17. 17. Overview of treatment of IDA Pre-pregnancy Antenatal Delivery Dietary advice and iron therapy Iron therapy without iron studies with 60mg in second trimester. Cross match blood in case of severe anaemia Folic Acid supplement (which also prevent NTDs) Hb <10, Oral 100-200mg elemental iron with Vit C, deworming, treatment for malaria Active management of third stage of labour Blood transfusion if Hb is <6g/dl Intolerance to oral iron, Malabsorption, non compliance/poor, follow up Continue iron for three months in post natal period
  18. 18. Simplified flow chart for the iron deficiency anaemia
  19. 19. Recommendations There is variation in definition of normal Hb levels in pregnancy. A level of ≥ 11g/dl appears adequate in the first trimester and ≥ 10.5g/dl in the second and third trimesters (1B). Postpartum anaemia is defined as Hb <10g/dl (1B Full blood count should be assessed at booking and at 28 weeks. For anaemic women, a trial of oral iron should be considered as the first line diagnostic test, increase demonstrated in two weeks is a positive result. All women should be counselled regarding diet in pregnancy including details of iron rich food sources and factors that may inhibit or promote iron absorption and why maintaining adequate iron stores in pregnancy is important. This should be consolidated by the provision of an information leaflet in the appropriate language (1A).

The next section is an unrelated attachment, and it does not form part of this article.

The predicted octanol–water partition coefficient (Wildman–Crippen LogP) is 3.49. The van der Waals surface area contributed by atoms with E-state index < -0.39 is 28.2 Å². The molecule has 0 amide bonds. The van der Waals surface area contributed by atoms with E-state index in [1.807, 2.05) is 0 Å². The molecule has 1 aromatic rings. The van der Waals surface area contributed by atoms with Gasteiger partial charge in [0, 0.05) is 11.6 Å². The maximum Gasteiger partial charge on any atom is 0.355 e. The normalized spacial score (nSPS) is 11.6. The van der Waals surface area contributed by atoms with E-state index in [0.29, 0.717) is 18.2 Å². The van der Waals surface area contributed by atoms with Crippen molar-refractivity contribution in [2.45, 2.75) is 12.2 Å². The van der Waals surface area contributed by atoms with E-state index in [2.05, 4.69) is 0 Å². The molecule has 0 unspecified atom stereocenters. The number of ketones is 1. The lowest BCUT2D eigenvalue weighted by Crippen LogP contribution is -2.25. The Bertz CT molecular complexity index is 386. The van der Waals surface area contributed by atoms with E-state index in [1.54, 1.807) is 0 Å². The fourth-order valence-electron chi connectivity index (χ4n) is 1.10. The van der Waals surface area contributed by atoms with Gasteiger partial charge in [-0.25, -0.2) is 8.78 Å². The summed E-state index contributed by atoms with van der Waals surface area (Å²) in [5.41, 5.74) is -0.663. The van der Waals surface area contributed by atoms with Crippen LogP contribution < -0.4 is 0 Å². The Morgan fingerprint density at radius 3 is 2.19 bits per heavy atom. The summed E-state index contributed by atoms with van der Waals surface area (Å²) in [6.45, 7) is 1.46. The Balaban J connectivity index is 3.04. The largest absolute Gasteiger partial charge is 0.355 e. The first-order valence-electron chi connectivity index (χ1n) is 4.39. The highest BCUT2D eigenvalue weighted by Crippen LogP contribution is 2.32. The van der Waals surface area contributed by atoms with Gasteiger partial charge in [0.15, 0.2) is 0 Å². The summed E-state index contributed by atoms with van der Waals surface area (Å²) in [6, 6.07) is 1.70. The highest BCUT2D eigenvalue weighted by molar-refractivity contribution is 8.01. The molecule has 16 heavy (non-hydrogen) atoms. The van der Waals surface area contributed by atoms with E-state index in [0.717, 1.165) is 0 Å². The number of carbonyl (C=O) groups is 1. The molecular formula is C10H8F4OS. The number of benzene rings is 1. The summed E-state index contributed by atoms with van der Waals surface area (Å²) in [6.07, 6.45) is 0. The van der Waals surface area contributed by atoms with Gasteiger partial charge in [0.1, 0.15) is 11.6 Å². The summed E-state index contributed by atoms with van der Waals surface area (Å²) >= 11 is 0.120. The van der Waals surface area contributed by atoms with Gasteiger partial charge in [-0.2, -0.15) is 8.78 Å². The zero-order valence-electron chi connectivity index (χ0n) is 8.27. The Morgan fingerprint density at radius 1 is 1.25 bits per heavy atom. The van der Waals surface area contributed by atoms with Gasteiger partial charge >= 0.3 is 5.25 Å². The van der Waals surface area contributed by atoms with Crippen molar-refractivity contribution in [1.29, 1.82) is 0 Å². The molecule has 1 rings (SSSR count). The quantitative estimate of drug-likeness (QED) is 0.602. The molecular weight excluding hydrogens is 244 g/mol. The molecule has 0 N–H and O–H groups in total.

20. 20. Recommendations Women should be counselled as to how to take oral iron supplements correctly. This should be on an empty stomach, 1 hour before meals, with a source of vitamin C (ascorbic acid) such as orange juice to maximise absorption. Other medications or antacids should not be taken at the same time (1A). Women with known haemoglobinopathy should have serum ferritin checked and offered oral supplements if ferritin level is <30 ug/l. Women with unknown haemoglobinopathy status with a normocytic or microcytic anaemia, should start a trial of oral iron and screening should be commenced without delay. Women should undergo specialist assessment if there is a lack of response (increase of less than 2 g/100 mL in the haemoglobin level) after 2–4 weeks. Once haemoglobin concentration and red cell indices are normal, iron treatment should be continued for 3 months to aid replenishment of iron stores, and then stopped. The person's full blood count should be monitored every 3 months for 1 year.